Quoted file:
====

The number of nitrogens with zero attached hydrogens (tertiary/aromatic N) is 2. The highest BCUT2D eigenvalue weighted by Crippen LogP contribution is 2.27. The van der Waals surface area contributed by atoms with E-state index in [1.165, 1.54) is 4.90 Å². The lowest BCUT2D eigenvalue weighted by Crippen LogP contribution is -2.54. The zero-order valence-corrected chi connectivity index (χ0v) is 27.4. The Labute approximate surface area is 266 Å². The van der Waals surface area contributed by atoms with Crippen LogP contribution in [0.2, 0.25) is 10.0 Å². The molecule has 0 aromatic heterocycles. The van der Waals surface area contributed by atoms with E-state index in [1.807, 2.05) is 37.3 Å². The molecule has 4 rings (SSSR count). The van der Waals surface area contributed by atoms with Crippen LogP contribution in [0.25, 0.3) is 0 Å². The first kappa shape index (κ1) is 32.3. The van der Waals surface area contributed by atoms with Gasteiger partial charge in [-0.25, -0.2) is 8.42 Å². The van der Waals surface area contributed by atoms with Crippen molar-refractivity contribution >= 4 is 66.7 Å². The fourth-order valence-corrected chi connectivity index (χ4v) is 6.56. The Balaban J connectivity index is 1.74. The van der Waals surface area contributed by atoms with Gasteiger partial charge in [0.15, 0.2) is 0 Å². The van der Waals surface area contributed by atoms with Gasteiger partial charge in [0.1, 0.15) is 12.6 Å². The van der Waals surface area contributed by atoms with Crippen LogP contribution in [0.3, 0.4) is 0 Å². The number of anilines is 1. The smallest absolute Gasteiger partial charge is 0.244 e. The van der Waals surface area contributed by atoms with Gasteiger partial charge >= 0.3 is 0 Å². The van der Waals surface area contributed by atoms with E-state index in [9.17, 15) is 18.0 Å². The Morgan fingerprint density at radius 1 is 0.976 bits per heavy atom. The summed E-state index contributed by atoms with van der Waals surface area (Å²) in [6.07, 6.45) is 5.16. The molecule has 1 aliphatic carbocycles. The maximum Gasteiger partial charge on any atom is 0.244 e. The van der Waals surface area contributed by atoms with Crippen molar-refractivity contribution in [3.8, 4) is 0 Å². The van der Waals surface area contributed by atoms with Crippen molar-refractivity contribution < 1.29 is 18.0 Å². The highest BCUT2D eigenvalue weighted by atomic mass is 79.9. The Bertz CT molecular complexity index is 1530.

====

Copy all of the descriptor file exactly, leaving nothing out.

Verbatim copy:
The number of nitrogens with zero attached hydrogens (tertiary/aromatic N) is 2. The highest BCUT2D eigenvalue weighted by Crippen LogP contribution is 2.27. The van der Waals surface area contributed by atoms with E-state index in [1.165, 1.54) is 4.90 Å². The lowest BCUT2D eigenvalue weighted by Crippen LogP contribution is -2.54. The zero-order valence-corrected chi connectivity index (χ0v) is 27.4. The Labute approximate surface area is 266 Å². The van der Waals surface area contributed by atoms with Crippen LogP contribution in [0.2, 0.25) is 10.0 Å². The molecule has 0 aromatic heterocycles. The van der Waals surface area contributed by atoms with E-state index in [1.807, 2.05) is 37.3 Å². The molecule has 4 rings (SSSR count). The van der Waals surface area contributed by atoms with Crippen LogP contribution in [0.25, 0.3) is 0 Å². The first kappa shape index (κ1) is 32.3. The van der Waals surface area contributed by atoms with Gasteiger partial charge in [-0.25, -0.2) is 8.42 Å². The van der Waals surface area contributed by atoms with Crippen molar-refractivity contribution >= 4 is 66.7 Å². The fourth-order valence-corrected chi connectivity index (χ4v) is 6.56. The Balaban J connectivity index is 1.74. The van der Waals surface area contributed by atoms with Gasteiger partial charge in [0.15, 0.2) is 0 Å². The van der Waals surface area contributed by atoms with Gasteiger partial charge in [0.1, 0.15) is 12.6 Å². The van der Waals surface area contributed by atoms with Crippen LogP contribution in [0.3, 0.4) is 0 Å². The number of anilines is 1. The smallest absolute Gasteiger partial charge is 0.244 e. The van der Waals surface area contributed by atoms with Gasteiger partial charge >= 0.3 is 0 Å². The van der Waals surface area contributed by atoms with E-state index in [9.17, 15) is 18.0 Å². The Morgan fingerprint density at radius 1 is 0.976 bits per heavy atom. The summed E-state index contributed by atoms with van der Waals surface area (Å²) in [6.07, 6.45) is 5.16. The molecule has 1 aliphatic carbocycles. The maximum Gasteiger partial charge on any atom is 0.244 e. The van der Waals surface area contributed by atoms with Crippen molar-refractivity contribution in [3.8, 4) is 0 Å². The van der Waals surface area contributed by atoms with Crippen molar-refractivity contribution < 1.29 is 18.0 Å². The highest BCUT2D eigenvalue weighted by atomic mass is 79.9. The Bertz CT molecular complexity index is 1530.